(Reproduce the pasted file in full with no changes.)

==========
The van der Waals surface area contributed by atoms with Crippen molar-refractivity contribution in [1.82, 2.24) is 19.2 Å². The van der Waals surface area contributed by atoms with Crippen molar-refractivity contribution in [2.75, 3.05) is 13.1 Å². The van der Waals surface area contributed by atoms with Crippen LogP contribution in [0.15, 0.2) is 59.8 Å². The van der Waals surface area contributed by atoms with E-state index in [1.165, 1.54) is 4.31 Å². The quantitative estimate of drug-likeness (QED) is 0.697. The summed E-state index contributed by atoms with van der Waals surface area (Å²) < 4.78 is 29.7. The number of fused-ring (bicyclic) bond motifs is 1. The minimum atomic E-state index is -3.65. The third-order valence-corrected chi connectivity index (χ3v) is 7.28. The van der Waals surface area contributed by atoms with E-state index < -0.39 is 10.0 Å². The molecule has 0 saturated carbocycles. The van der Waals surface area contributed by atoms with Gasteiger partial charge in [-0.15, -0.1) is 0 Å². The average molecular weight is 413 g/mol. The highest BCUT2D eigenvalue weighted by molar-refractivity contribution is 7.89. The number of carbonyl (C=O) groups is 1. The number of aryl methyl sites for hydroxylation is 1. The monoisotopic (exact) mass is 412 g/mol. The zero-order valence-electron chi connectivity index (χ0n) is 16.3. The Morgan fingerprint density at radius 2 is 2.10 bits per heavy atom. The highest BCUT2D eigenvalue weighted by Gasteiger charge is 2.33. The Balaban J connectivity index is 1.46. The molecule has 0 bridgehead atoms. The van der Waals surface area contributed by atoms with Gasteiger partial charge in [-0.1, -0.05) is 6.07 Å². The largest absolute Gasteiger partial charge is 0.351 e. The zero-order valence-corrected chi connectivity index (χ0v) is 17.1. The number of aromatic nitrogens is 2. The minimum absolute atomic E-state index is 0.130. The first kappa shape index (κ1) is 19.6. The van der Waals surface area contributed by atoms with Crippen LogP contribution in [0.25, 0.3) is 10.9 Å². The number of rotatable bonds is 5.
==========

The van der Waals surface area contributed by atoms with Crippen molar-refractivity contribution in [1.82, 2.24) is 19.2 Å². The van der Waals surface area contributed by atoms with Crippen molar-refractivity contribution in [2.75, 3.05) is 13.1 Å². The van der Waals surface area contributed by atoms with Crippen LogP contribution in [0.15, 0.2) is 59.8 Å². The van der Waals surface area contributed by atoms with E-state index in [1.165, 1.54) is 4.31 Å². The quantitative estimate of drug-likeness (QED) is 0.697. The summed E-state index contributed by atoms with van der Waals surface area (Å²) < 4.78 is 29.7. The number of fused-ring (bicyclic) bond motifs is 1. The minimum atomic E-state index is -3.65. The third-order valence-corrected chi connectivity index (χ3v) is 7.28. The van der Waals surface area contributed by atoms with E-state index < -0.39 is 10.0 Å². The molecule has 0 saturated carbocycles. The van der Waals surface area contributed by atoms with Gasteiger partial charge in [-0.15, -0.1) is 0 Å². The average molecular weight is 413 g/mol. The highest BCUT2D eigenvalue weighted by molar-refractivity contribution is 7.89. The number of carbonyl (C=O) groups is 1. The number of aryl methyl sites for hydroxylation is 1. The monoisotopic (exact) mass is 412 g/mol. The zero-order valence-electron chi connectivity index (χ0n) is 16.3. The Morgan fingerprint density at radius 2 is 2.10 bits per heavy atom. The highest BCUT2D eigenvalue weighted by Gasteiger charge is 2.33. The Balaban J connectivity index is 1.46. The molecule has 0 bridgehead atoms. The van der Waals surface area contributed by atoms with Gasteiger partial charge in [-0.1, -0.05) is 6.07 Å². The largest absolute Gasteiger partial charge is 0.351 e. The zero-order valence-corrected chi connectivity index (χ0v) is 17.1. The number of aromatic nitrogens is 2. The minimum absolute atomic E-state index is 0.130. The first kappa shape index (κ1) is 19.6. The van der Waals surface area contributed by atoms with Crippen LogP contribution in [0.25, 0.3) is 10.9 Å². The number of rotatable bonds is 5.